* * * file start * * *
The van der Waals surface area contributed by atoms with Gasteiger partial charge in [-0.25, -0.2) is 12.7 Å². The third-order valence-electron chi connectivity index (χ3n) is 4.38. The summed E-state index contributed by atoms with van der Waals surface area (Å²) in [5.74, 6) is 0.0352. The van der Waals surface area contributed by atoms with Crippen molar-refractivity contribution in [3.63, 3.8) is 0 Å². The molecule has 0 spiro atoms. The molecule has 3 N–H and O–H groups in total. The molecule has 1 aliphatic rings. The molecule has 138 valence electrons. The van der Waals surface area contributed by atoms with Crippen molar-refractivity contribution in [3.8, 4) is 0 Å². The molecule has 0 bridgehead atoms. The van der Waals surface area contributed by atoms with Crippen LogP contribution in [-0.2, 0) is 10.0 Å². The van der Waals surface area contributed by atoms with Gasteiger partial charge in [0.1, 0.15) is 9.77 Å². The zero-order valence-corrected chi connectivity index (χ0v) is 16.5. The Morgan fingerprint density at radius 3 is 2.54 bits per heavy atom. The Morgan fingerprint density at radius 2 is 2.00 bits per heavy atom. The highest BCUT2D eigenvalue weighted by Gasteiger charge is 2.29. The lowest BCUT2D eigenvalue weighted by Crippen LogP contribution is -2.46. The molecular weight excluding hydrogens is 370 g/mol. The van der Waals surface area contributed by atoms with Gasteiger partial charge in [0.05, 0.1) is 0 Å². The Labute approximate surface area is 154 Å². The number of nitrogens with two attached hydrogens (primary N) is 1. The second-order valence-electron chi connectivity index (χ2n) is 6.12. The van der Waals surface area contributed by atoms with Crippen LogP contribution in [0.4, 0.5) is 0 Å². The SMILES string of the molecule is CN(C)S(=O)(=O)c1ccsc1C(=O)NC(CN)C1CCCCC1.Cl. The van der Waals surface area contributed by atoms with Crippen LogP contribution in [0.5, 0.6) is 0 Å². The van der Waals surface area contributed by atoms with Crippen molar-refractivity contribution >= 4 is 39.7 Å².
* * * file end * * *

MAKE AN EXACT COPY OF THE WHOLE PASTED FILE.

The van der Waals surface area contributed by atoms with Gasteiger partial charge in [-0.25, -0.2) is 12.7 Å². The third-order valence-electron chi connectivity index (χ3n) is 4.38. The summed E-state index contributed by atoms with van der Waals surface area (Å²) in [5.74, 6) is 0.0352. The van der Waals surface area contributed by atoms with Crippen molar-refractivity contribution in [3.63, 3.8) is 0 Å². The molecule has 0 spiro atoms. The molecule has 3 N–H and O–H groups in total. The molecule has 1 aliphatic rings. The molecule has 138 valence electrons. The van der Waals surface area contributed by atoms with Crippen molar-refractivity contribution in [3.8, 4) is 0 Å². The molecule has 0 bridgehead atoms. The van der Waals surface area contributed by atoms with Crippen LogP contribution in [-0.2, 0) is 10.0 Å². The van der Waals surface area contributed by atoms with Gasteiger partial charge in [0.1, 0.15) is 9.77 Å². The zero-order valence-corrected chi connectivity index (χ0v) is 16.5. The Morgan fingerprint density at radius 3 is 2.54 bits per heavy atom. The Morgan fingerprint density at radius 2 is 2.00 bits per heavy atom. The highest BCUT2D eigenvalue weighted by Gasteiger charge is 2.29. The lowest BCUT2D eigenvalue weighted by Crippen LogP contribution is -2.46. The molecular weight excluding hydrogens is 370 g/mol. The van der Waals surface area contributed by atoms with Gasteiger partial charge in [0.05, 0.1) is 0 Å². The Labute approximate surface area is 154 Å². The number of nitrogens with two attached hydrogens (primary N) is 1. The second-order valence-electron chi connectivity index (χ2n) is 6.12. The van der Waals surface area contributed by atoms with Crippen LogP contribution in [0.4, 0.5) is 0 Å². The SMILES string of the molecule is CN(C)S(=O)(=O)c1ccsc1C(=O)NC(CN)C1CCCCC1.Cl. The van der Waals surface area contributed by atoms with Crippen LogP contribution in [0.5, 0.6) is 0 Å². The van der Waals surface area contributed by atoms with Crippen molar-refractivity contribution >= 4 is 39.7 Å².